“Toyama’s research reminds us that there are few one-size-fits-all solutions. If technology is going to improve the lives of the world’s poorest, it must be grounded in a deep understanding of human behavior and an appreciation for cultural differences.”

—Bill Gates, co-founder of Microsoft and co-chair of The Bill and Melinda Gates Foundation

“High-tech insider Kentaro Toyama’s compulsively readable manifesto will change minds about all those new technological quick-fixes for poverty. From previous claims for radio and TV to today’s claims for broadband, he convincingly shows that technological solutions are neither so new nor so quick. Technology does not solve problems; people do, Toyama reminds us. He balances his refreshing skepticism about technological utopias with inspiring faith in the motivation and creativity of human beings.”

—William Easterly, Professor of Economics, New York University, and author of The Tyranny of Experts

“Read this book! With engaging stories and penetrating insight, Toyama reveals that even the most powerful technologies can’t cure our social ills, and he inspires us toward a more deeply human kind of progress.”

Ben Mezrich, author of Accidental Billionaires


In 2004, Kentaro Toyama, an award-winning computer scientist, moved to India to start a new research group for Microsoft. Its mission: to explore novel technological solutions to the world’s persistent social problems. Together with his team, he invented electronic devices for under-resourced urban schools and developed digital platforms for remote agrarian communities. But after a decade of designing technologies for humanitarian causes, Toyama concluded that no technology, however dazzling, could cause social change on its own.

Technologists and policy-makers love to boast about modern innovation, and in their excitement, they exuberantly tout technology’s boon to society. But what have our gadgets actually accomplished? Over the last four decades, America saw an explosion of new technologies – from the Internet to the iPhone, from Google to Facebook – but in that same period, the rate of poverty stagnated at a stubborn 13%, only to rise in the recent recession. So, a golden age of innovation in the world’s most advanced country did nothing for our most prominent social ill.

Toyama’s warning resounds: Don’t believe the hype! Technology is never the main driver of social progress. Geek Heresy inoculates us against the glib rhetoric of tech utopians by revealing that technology is only an amplifier of human conditions. By telling the moving stories of extraordinary people like Patrick Awuah, a Microsoft millionaire who left his lucrative engineering job to open Ghana’s first liberal arts university, and Tara Sreenivasa, a graduate of a remarkable South Indian school that takes children from dollar-a-day families into the high-tech offices of Goldman Sachs and Mercedes-Benz, Toyama shows that even in a world steeped in technology, social challenges are best met with deeply social solutions.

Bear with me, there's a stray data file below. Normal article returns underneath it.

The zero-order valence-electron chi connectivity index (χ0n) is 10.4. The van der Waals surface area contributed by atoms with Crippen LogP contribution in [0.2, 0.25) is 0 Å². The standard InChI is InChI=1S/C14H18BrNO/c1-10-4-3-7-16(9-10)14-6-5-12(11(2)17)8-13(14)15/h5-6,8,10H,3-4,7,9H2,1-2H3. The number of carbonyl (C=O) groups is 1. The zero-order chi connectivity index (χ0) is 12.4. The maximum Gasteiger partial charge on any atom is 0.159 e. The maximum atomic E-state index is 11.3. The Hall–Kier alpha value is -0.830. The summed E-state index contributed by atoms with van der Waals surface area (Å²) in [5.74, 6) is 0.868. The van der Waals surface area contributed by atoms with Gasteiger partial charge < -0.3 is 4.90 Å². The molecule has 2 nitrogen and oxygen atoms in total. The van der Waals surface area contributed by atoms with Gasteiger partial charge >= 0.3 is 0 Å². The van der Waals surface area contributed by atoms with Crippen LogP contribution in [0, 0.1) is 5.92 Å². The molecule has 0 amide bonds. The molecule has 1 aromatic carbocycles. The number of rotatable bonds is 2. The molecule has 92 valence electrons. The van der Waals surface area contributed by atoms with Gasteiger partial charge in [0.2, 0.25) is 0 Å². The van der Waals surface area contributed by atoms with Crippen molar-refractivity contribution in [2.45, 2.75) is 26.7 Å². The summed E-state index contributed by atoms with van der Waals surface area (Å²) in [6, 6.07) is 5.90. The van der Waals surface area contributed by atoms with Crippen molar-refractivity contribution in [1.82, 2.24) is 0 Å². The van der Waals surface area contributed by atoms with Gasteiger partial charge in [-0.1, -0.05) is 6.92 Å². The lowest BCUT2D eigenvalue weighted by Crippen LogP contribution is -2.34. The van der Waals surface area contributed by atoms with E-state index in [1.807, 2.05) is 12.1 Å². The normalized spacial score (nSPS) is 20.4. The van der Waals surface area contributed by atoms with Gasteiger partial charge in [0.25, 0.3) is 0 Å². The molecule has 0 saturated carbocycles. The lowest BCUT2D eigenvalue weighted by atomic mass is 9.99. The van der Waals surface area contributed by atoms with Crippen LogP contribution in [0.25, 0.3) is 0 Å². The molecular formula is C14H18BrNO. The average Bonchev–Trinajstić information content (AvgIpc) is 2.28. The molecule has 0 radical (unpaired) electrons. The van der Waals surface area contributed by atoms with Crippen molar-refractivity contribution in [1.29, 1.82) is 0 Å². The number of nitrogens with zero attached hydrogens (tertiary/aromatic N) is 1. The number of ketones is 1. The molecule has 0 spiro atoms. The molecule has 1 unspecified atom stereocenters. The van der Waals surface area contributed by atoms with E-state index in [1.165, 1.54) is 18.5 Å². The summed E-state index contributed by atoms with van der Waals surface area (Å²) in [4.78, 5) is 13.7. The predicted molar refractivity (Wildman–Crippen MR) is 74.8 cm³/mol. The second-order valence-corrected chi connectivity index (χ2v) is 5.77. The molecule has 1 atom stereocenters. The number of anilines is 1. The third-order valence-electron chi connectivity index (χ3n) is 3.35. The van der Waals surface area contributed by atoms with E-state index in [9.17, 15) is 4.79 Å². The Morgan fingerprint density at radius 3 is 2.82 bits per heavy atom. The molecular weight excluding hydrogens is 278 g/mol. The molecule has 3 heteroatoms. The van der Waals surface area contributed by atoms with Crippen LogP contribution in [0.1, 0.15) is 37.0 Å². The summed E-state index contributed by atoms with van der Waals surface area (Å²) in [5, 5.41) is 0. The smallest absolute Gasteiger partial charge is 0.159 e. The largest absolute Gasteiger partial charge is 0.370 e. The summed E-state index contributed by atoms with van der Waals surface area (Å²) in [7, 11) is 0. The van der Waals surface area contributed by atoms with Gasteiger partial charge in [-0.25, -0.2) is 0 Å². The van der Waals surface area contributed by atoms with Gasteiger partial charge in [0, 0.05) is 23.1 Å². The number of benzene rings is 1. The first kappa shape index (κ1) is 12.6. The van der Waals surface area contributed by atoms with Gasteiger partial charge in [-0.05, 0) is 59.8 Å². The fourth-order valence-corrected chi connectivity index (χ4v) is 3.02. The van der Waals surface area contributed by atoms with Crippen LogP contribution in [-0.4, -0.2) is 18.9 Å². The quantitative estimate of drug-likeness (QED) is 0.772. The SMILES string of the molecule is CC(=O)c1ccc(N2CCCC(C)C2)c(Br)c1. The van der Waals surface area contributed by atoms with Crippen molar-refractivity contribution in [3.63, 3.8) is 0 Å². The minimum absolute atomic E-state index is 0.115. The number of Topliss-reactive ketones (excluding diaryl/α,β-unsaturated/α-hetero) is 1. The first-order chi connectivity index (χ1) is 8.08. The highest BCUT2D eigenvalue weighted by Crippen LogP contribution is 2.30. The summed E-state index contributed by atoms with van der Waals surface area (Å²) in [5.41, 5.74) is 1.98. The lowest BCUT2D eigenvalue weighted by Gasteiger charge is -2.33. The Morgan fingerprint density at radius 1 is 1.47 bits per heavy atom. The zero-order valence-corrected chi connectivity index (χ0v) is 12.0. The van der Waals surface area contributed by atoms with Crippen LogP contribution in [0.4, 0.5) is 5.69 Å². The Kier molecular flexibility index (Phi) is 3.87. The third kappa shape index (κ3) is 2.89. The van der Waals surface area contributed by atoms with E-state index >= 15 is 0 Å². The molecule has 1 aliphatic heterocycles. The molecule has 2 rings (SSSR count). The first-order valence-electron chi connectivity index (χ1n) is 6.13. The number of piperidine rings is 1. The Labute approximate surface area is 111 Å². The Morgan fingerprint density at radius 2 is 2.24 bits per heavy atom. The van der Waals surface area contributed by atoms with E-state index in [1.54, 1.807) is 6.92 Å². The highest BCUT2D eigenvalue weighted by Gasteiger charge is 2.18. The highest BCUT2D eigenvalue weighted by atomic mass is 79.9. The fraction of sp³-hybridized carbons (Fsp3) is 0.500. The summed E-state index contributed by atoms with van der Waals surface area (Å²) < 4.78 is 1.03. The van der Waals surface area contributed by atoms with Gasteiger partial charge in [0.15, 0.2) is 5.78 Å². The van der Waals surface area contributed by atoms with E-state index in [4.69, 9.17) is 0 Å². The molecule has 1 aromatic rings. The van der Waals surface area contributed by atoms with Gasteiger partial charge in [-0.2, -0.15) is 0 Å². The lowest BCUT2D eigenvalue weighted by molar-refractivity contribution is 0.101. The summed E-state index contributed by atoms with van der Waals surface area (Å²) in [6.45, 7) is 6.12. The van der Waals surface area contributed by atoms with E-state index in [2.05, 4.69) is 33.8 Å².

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After a decade designing technologies meant to address education, health, and global poverty, award-winning computer scientist Kentaro Toyama came to a difficult conclusion: Even in an age of amazing technology, social progress depends on human changes that gadgets just can’t deliver.

Computers in Bangalore are locked away in dusty cabinets because teachers don’t know what to do with them. Mobile-phone apps to spread hygiene practices in Africa fail to improve health. Executives in Silicon Valley evangelize novel technologies at work even as they send their children to Waldorf schools that ban electronics. And, four decades of incredible innovation in America have done nothing to turn the tide of rising poverty and inequality. Why then, do we keep hoping that technology will solve our greatest social ills?

In this incisive book, Toyama cures us of the manic rhetoric of digital utopians and reinvigorates us with a deeply people-centric view of social change. Contrasting the outlandish claims of tech zealots with stories of people like Patrick Awuah—a Microsoft millionaire who left his engineering job to open Ghana’s first liberal arts university—and Tara Sreenivasa—a graduate of a remarkable South Indian school that takes children from dollar-a-day families into the high-tech offices of Goldman Sachs and Mercedes-Benz —Geek Heresy is a heartwarming reminder that it’s human wisdom, not machines, that move our world forward.